6 Warning Signs You’re Not Cut Out to be a Tech Manager

At some point, most tech pros have to decide whether to stay on a technical career path or transition into a management role. While choosing between the two different career options may initially seem very challenging, there are often telltale signs that indicate you might not have the interest, skills or temperament to succeed as a manager.

To help you make this critical decision (and avoid suffering a major career setback), here are a few ways to recognize that a tech-management job isn’t the right fit for you.

You Hate Meetings…

If you hate spending your days in back-to-back meetings, and your nights responding to emails and returning phone calls, you’re not alone.

“The problem is, if you really don’t enjoy speaking to people or listening to them more than is absolutely necessary, you probably won’t like being a manager,” noted Camille Fournier, managing director of Two Sigma and speaker on tech leadership topics.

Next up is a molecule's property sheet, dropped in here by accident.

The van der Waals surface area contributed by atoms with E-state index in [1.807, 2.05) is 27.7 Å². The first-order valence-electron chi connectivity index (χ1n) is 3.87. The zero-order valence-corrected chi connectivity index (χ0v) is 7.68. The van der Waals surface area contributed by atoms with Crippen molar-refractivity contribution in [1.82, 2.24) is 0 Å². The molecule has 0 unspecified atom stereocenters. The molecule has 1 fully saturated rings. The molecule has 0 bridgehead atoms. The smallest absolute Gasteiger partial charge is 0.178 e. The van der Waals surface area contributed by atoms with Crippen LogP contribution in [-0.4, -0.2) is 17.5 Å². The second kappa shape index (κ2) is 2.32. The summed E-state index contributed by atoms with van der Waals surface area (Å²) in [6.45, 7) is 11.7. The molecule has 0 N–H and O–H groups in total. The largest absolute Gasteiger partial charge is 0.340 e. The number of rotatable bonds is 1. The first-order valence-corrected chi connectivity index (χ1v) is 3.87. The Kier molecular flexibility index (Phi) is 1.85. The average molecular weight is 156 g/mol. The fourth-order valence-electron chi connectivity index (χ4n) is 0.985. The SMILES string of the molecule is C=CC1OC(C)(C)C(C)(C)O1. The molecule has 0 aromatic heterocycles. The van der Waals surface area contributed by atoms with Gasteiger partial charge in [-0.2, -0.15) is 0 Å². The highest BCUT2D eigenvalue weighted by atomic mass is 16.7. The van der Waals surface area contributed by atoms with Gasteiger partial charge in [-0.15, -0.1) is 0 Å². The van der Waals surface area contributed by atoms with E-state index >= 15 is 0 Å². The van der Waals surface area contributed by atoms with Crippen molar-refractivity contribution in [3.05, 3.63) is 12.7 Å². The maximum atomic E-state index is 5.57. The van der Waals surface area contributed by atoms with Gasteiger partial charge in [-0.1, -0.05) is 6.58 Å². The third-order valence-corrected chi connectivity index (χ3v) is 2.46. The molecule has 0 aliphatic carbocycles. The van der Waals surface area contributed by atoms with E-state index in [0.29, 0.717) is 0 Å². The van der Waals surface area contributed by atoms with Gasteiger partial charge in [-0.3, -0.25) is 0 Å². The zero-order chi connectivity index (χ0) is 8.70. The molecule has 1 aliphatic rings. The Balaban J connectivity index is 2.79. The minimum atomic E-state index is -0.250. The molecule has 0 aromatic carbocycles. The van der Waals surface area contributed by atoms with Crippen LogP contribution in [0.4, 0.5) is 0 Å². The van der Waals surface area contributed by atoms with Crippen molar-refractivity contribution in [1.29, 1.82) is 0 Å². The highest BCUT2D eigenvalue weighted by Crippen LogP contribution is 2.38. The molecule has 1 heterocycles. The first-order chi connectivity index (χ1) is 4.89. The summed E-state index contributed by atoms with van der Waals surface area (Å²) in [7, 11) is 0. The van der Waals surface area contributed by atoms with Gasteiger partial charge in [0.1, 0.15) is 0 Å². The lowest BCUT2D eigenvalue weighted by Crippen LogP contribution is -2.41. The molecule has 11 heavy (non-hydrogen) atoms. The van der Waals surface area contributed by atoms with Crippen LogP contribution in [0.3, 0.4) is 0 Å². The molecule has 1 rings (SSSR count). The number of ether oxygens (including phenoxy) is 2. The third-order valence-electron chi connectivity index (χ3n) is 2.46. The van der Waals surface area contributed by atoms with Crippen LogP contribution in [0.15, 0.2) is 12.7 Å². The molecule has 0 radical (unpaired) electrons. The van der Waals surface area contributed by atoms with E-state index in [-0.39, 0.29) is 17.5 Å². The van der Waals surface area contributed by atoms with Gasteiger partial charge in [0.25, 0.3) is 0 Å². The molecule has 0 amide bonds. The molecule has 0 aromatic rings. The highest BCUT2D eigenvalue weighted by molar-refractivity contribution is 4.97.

According to the Project Management Institute, project managers spend 90 percent of their time communicating, while other types of leaders devote 70 to 80 percent of their workdays to communications. If communicating isn’t your thing, being a manager probably isn’t for you.

You’re Really Not a People Person…

You don’t necessarily need to be good at reading people to score your first management job, but having a high “EQ” sure helps.

“You’ll need to be seriously committed to raising your emotional intelligence (EQ) if you’re not a strong ‘people person,’” Fournier advised.

EQ is defined as the learned ability to recognize and understand what others are experiencing emotionally. It’s also the ability to manage your own emotions in ways that relieve stress, create empathy, facilitate communications and defuse conflict.

If you’re not passionate about developing your EQ, or are hopelessly introverted or struggle to get along with others, you might be better suited for a technical track or senior engineering role.

You Struggle When Navigating Gray Areas…